IMPROVEMENT: An Ipswich City Council truck dumps its recycling load at Riverview Transfer Station.
IMPROVEMENT: An Ipswich City Council truck dumps its recycling load at Riverview Transfer Station. Contributed

City cuts waste contamination rates as residents respond

RESIDENTS have come a long way since a recycling crisis engulfed the region last year, but there is still a long way to go, Ipswich City Council believes.

An ultimatum was issued to residents in April after recycling was temporarily suspended; clean up your act or risk losing the yellow bin.

Works, Parks and Recreation chief operating officer Bryce Hines said the council's community campaign to improve contamination rates had been successful.

"Ipswich City Council has been happy with the community's response to its Recycle4 campaign and the messages which went alongside - to include only paper, plastic, cardboard and tins/cans," he said.

"As widely publicised, the city's contamination rates across the city were too high.

"These dropped to below 20 per cent before Christmas and we hope the rates will continue to fall after another quarterly audit is completed in February."

In April the council announced it needed to drastically reduce contamination down from more than 50 per cent to a target of 15 per cent or less.

Glass, which when broken caused contamination of recycling bins, was banned.

Mr Hines has also responded to resident's concerns about recycling trucks dumping their load at waste transfer stations.

"Recycling trucks do not dump at Riverview," he said.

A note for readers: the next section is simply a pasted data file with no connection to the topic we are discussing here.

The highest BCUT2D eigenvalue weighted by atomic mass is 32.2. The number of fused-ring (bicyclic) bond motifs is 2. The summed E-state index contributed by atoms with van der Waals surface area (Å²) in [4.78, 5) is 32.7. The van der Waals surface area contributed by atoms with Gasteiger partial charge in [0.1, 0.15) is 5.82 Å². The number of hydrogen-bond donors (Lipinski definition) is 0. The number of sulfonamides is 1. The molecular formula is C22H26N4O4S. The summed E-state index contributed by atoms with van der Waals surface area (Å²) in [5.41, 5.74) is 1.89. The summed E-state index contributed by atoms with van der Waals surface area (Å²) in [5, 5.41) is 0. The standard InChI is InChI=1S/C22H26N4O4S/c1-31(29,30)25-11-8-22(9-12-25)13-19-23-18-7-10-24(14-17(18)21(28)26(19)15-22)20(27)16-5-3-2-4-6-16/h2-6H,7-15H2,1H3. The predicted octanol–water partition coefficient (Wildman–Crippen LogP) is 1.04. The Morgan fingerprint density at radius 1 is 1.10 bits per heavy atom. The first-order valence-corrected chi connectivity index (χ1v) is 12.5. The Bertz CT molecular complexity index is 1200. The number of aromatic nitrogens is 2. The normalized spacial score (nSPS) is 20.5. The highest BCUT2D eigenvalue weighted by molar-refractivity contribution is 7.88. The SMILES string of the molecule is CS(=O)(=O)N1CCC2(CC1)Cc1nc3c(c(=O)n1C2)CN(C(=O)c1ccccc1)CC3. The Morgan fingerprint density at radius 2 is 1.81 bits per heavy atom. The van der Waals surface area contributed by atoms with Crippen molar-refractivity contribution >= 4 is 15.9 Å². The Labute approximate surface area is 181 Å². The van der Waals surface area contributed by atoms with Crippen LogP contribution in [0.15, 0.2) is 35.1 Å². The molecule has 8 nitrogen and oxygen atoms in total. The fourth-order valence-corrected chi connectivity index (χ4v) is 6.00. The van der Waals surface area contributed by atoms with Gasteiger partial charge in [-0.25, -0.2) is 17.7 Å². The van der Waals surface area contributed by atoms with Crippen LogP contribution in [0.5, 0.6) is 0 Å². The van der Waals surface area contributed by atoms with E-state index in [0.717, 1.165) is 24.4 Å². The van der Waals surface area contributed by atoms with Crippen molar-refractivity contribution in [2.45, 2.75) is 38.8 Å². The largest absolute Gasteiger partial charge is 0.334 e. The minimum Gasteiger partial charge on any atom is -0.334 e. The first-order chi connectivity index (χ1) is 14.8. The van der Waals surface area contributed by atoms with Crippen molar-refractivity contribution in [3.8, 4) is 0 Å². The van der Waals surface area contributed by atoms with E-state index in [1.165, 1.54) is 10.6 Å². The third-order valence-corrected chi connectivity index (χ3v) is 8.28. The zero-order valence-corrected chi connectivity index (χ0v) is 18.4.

"Rather, they empty recycling loads in the pit at Riverview where recycling is sorted and bulked up for transport to the plant managed by Visy, council's current recycling contractor.

"On rare occasions, full loads might have to be dumped if there is a machinery failure or if the transfer station team are unable to sort contaminated loads."

Mr Hines said the more people who do the right thing, "the easier it is to manage recycling".

"I was at the transfer station just before Christmas watching a recyclate load be unloaded and sorted, and I hear 'clunk de clunk de clunk' in the back of the truck, and out rolls a complete microwave oven," he said.

"While this might seem funny at first, it's the type of thing that makes council's job much harder when doing the right thing with waste."

Glass drop-off points have been established across the city.

The council anticipates more than 2000 tonnes of glass will be sent to Owens-Illinois each year for recycling.

For more information about the drop-off points visit Ipswich.qld.gov.au.



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